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  1. #1
    Join Date
    Sep 2011
    Location
    Westchester, NY
    Posts
    4

    Mod Con boiler with radiant floors

    Im installing a ModCon boiler with outdoor reset into a split level house that had previously had aluminum fin tube radiators throughout. It now has three zones plus DHW. 1) Basement with 12 feet of slant fin baseboard 2) first floor with radiant tubing under hardwood 3)second floor with the original had aluminum fin tube radiators. I dont have a problem setting the outdoor reset curve for the radiators and baseboard but that will also affect the radiant. The way I see it I can go two ways with the radiant zone, either I install a mixing valve and set the water temp for 115+/- on design day and see what happens when its 50 outside and the reset drops the boiler temperature or I install a set point mixing valve and set it to keep the water temp for 115+/- always. Any help would be much appreciated.

  2. #2
    Join Date
    Jan 2007
    Location
    Mn the state where absolutey nothing is allowed
    Posts
    1,334
    i would check out tacos radiant mixing block.

    that little gem will do everything your asking for
    my boss thinks its possible to repeal the laws of physics

  3. #3
    Join Date
    Jun 2010
    Location
    Philadelphia PA
    Posts
    2,190

    The 3 zones seem to have

    a wide temp range at any given outside temp. Really high for existing fin base basement and 2nd and much lower for radiant first floor. How are you delivering water at such different temps? Can't be from same manifold
    You have got to learn from other people's mistakes! Because God knows you don't live long enough to make them all yourself !!!!!!!!

  4. #4
    Join Date
    Mar 2001
    Location
    Washington DC
    Posts
    73
    I'd probably just mix down the radiant with a thermostatic mixing valve. The zone thermostat will limit overheat. The Taco RMB looks interesting, I used something similar (an Automix) in a wood boiler install, and setting it up was a PITA. Pricey. But doesn't entail the same high flow-resistance/head as a thermostatic mixer.

  5. #5
    Join Date
    Sep 2011
    Location
    Westchester, NY
    Posts
    4
    All three zones are connected to the same manifold and the boiler varies supply water temperature from 110* to 180* based on outside temperature. I know I need a mixing valve but I am getting opposing opinions about the temperature of the radiant loop. Should I keep a constant temperature in the floors all season long or do I lower it as outside temperature increases.

  6. #6
    Join Date
    Sep 2011
    Location
    Westchester, NY
    Posts
    4
    Quote Originally Posted by TGrettler View Post
    All three zones are connected to the same manifold and the boiler varies supply water temperature from 110* to 180* based on outside temperature. I know I need a mixing valve but I am getting opposing opinions about the temperature of the radiant loop. Should I keep a constant temperature in the floors all season long or do I lower it as outside temperature increases.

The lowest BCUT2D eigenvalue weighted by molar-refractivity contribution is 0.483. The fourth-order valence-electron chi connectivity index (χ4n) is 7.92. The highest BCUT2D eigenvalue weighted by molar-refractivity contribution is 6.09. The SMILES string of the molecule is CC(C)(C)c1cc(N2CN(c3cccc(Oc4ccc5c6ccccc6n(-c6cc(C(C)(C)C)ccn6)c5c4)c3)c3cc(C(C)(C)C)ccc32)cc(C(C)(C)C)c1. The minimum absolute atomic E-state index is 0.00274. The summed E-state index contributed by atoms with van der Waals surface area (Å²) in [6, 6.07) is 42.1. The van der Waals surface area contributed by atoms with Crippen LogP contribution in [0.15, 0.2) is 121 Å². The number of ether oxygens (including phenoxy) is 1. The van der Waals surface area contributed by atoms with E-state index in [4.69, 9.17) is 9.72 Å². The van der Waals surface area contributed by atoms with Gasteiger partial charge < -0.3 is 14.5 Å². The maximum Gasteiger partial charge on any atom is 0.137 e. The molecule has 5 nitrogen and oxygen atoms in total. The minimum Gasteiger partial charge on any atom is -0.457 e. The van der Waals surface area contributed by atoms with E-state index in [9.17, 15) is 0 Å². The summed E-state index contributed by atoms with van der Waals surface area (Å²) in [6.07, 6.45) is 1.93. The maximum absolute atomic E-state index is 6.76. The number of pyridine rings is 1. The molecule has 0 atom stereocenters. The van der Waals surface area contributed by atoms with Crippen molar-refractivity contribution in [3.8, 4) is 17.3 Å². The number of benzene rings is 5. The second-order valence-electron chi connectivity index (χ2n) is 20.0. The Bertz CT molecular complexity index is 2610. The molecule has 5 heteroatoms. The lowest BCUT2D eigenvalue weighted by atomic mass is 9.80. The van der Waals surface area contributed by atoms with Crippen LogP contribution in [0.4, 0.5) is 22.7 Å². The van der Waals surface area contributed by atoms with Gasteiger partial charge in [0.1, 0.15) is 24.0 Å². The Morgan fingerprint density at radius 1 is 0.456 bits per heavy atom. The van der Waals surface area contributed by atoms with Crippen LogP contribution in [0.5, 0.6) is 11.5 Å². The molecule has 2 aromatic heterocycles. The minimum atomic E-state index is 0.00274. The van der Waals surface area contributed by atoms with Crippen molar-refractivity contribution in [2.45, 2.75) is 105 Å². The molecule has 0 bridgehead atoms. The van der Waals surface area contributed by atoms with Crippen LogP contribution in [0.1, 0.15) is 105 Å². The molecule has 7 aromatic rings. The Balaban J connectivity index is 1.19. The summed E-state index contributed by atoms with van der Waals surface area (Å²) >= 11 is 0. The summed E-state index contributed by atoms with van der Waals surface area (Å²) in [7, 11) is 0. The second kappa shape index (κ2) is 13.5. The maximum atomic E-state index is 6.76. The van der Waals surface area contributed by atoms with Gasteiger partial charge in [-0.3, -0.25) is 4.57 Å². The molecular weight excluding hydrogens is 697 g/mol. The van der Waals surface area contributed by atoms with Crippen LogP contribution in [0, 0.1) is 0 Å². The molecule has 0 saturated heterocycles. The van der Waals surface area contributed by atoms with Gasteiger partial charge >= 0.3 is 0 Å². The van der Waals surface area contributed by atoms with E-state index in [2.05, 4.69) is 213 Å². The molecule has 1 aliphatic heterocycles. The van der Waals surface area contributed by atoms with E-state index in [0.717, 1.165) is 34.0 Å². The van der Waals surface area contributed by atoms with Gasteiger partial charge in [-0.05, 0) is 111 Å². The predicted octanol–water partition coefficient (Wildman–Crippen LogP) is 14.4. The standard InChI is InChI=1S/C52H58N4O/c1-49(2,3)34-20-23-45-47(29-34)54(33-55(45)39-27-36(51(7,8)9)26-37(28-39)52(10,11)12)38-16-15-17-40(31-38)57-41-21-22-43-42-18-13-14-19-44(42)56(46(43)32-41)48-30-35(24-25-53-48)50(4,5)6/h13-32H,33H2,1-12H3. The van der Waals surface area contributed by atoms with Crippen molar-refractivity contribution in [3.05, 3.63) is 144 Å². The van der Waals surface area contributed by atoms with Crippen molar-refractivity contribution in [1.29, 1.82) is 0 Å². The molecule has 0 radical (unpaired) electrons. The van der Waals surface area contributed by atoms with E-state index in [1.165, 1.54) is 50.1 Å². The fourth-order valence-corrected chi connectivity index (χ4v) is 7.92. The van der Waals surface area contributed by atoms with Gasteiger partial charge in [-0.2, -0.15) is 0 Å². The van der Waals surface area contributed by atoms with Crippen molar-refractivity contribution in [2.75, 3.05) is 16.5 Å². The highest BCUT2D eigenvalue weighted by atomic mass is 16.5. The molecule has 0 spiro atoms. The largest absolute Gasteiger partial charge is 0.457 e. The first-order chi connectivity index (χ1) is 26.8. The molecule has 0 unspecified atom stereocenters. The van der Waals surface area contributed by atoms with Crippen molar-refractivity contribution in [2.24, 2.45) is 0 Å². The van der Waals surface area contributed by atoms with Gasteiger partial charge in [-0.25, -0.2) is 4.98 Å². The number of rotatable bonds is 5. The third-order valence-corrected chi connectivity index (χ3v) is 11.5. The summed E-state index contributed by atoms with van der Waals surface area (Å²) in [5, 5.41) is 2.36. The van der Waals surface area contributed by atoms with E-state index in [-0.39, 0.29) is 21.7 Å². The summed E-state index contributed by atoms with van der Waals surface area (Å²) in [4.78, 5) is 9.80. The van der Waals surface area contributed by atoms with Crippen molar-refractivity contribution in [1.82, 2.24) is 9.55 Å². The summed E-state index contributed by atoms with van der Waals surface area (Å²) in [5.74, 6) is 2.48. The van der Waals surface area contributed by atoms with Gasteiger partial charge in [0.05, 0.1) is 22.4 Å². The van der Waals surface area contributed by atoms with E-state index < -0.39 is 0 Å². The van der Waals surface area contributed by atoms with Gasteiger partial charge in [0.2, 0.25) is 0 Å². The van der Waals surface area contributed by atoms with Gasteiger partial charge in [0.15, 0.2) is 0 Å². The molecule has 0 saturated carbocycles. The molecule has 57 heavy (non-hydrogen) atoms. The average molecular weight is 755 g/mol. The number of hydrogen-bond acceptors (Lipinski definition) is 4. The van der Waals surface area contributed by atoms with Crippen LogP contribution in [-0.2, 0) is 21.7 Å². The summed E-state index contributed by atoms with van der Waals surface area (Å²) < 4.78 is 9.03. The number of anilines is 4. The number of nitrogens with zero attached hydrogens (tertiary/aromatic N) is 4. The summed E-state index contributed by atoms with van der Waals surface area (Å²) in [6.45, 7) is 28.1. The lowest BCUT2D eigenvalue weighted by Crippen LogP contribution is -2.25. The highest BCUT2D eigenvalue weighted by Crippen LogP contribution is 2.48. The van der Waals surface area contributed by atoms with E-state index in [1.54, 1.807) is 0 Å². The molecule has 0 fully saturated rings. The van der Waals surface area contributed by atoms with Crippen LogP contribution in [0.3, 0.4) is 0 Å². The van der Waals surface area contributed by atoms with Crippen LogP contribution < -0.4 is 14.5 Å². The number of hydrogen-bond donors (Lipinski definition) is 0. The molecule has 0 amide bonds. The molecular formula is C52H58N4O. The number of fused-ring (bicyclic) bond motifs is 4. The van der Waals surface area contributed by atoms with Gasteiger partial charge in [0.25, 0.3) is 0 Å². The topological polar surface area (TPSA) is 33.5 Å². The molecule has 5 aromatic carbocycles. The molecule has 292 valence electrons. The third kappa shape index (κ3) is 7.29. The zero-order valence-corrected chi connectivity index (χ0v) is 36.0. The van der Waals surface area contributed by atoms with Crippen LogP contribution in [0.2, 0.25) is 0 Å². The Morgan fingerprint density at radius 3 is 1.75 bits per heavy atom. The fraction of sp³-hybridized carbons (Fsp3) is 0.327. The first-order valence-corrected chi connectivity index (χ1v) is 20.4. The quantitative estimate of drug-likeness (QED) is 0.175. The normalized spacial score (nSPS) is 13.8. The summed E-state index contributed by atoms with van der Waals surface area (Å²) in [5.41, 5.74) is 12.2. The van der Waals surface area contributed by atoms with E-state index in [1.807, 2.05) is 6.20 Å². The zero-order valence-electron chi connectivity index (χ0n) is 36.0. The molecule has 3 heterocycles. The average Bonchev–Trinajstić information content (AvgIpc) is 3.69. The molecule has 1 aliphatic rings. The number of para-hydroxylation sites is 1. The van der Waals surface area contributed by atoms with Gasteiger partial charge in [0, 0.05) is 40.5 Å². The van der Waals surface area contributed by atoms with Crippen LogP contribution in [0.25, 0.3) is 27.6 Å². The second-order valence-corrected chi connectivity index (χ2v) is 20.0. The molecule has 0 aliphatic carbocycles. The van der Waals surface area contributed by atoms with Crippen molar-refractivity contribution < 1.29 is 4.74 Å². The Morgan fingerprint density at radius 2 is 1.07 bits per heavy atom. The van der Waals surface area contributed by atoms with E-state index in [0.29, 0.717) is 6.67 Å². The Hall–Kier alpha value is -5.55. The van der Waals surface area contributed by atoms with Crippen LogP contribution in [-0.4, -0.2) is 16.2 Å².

Correction
    All three zones are connected to the same manifold and the boiler varies supply water temperature from 110* to 180* based on outside temperature. I know I need a mixing valve but I am getting opposing opinions about the temperature of the radiant loop. Should I keep a constant temperature in the floors all season long or do I lower it as outside temperature decreases.

  7. #7
    Join Date
    Mar 2001
    Location
    Washington DC
    Posts
    73
    Had it right the first time. I wouldn't include an outdoor-reset mixer on the radiant loop unless (maybe) you're in a really extreme climate. Unnecessary complexity. The biggest value of the outdoor reset is modulating the boiler, and that's going to be controlled by the higher-temp loops most of the time.

  8. #8
    Join Date
    Jan 2008
    Location
    s chester county,pa
    Posts
    144
    what boiler are you going to use?

  9. #9
    Join Date
    Jun 2010
    Location
    Philadelphia PA
    Posts
    2,190

    TGrettler

    Your radiant floor temp should be known to you when you installed and DESIGNED it. the max water temp is a function of how much Surface Temp/BTUs per SqFt you needed and. the covering (carpet or wood floor or ?
    with the tube spacing. You needed that info to design it in the first place. Have you inherited a system you don't know anything about.

    And yes that is the max on that design temp day, you can benefit from temp reset to save money but mostly not overheat the house. By the time the stat stops the water flow the floor will keep delivering warmth. Problem? is with reset temp you are not going to have those stocking feet friendly surface temps that are so comforting. Reset is pricey so you may opt for a simplier approach ie just T stats with mixing valves as suggested by keith w

    Full disclosure, I am a duct guy this may be just enough info to get me into trouble
    You have got to learn from other people's mistakes! Because God knows you don't live long enough to make them all yourself !!!!!!!!

  10. #10
    Join Date
    Sep 2011
    Location
    Westchester, NY
    Posts
    4
    Thanks for the info guys, I'm using an HTP Elite boiler. I spoke to the manufactures rep and he suggested using a standard mixing valve (not a set point) and setting it for 115* while the boiler is producing 180* water simulating design day. He did make it clear that is I want to get it right it will require tweaking to find that happy medium.

  11. #11
    Join Date
    Jan 2008
    Location
    s chester county,pa
    Posts
    144
    the weil mclain has 3 temp settings. you can set up 1 for dhw 1 for hi temp and 1 for low temp.

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